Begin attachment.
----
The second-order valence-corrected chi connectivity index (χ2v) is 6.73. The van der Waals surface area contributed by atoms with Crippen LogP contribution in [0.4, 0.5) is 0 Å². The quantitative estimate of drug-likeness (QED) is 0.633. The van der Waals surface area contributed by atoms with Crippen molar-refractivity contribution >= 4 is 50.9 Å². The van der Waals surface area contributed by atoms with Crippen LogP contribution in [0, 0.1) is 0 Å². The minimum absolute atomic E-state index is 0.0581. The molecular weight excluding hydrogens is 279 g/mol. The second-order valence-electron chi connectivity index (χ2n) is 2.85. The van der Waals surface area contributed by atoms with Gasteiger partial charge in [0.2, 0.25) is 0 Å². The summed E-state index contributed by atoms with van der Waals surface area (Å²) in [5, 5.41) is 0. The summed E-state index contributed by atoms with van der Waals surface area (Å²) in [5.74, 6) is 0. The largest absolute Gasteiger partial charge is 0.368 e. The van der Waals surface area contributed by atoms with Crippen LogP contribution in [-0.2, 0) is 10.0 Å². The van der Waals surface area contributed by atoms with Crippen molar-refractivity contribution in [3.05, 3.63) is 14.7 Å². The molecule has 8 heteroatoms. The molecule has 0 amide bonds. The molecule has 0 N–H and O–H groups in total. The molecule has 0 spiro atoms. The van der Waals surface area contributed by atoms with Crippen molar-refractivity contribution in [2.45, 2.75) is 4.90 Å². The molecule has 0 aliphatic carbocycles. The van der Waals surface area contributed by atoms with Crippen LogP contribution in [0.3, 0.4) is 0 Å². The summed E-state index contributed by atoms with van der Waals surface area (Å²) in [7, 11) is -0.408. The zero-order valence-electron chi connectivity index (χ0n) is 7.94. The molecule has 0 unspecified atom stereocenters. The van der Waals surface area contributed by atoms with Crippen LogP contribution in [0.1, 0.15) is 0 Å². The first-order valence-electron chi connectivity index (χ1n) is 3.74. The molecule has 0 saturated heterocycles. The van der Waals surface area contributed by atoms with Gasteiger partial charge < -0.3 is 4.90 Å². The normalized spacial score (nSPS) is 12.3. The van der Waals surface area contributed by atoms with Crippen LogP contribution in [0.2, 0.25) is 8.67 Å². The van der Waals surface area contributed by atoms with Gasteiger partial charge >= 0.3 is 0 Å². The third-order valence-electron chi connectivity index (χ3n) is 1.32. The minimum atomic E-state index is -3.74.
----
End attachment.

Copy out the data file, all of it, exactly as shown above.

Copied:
The second-order valence-corrected chi connectivity index (χ2v) is 6.73. The van der Waals surface area contributed by atoms with Crippen LogP contribution in [0.4, 0.5) is 0 Å². The quantitative estimate of drug-likeness (QED) is 0.633. The van der Waals surface area contributed by atoms with Crippen molar-refractivity contribution >= 4 is 50.9 Å². The van der Waals surface area contributed by atoms with Crippen LogP contribution in [0, 0.1) is 0 Å². The minimum absolute atomic E-state index is 0.0581. The molecular weight excluding hydrogens is 279 g/mol. The second-order valence-electron chi connectivity index (χ2n) is 2.85. The van der Waals surface area contributed by atoms with Gasteiger partial charge in [0.2, 0.25) is 0 Å². The summed E-state index contributed by atoms with van der Waals surface area (Å²) in [5, 5.41) is 0. The summed E-state index contributed by atoms with van der Waals surface area (Å²) in [5.74, 6) is 0. The largest absolute Gasteiger partial charge is 0.368 e. The van der Waals surface area contributed by atoms with Crippen LogP contribution in [-0.2, 0) is 10.0 Å². The van der Waals surface area contributed by atoms with Crippen molar-refractivity contribution in [3.05, 3.63) is 14.7 Å². The molecule has 8 heteroatoms. The molecule has 0 amide bonds. The molecule has 0 N–H and O–H groups in total. The molecule has 0 spiro atoms. The van der Waals surface area contributed by atoms with Crippen molar-refractivity contribution in [2.45, 2.75) is 4.90 Å². The molecule has 0 aliphatic carbocycles. The van der Waals surface area contributed by atoms with Crippen LogP contribution in [0.3, 0.4) is 0 Å². The summed E-state index contributed by atoms with van der Waals surface area (Å²) in [7, 11) is -0.408. The zero-order valence-electron chi connectivity index (χ0n) is 7.94. The molecule has 0 unspecified atom stereocenters. The van der Waals surface area contributed by atoms with Crippen LogP contribution in [0.1, 0.15) is 0 Å². The first-order valence-electron chi connectivity index (χ1n) is 3.74. The molecule has 0 saturated heterocycles. The van der Waals surface area contributed by atoms with Gasteiger partial charge < -0.3 is 4.90 Å². The normalized spacial score (nSPS) is 12.3. The van der Waals surface area contributed by atoms with Crippen LogP contribution in [0.2, 0.25) is 8.67 Å². The van der Waals surface area contributed by atoms with Gasteiger partial charge >= 0.3 is 0 Å². The third-order valence-electron chi connectivity index (χ3n) is 1.32. The minimum atomic E-state index is -3.74.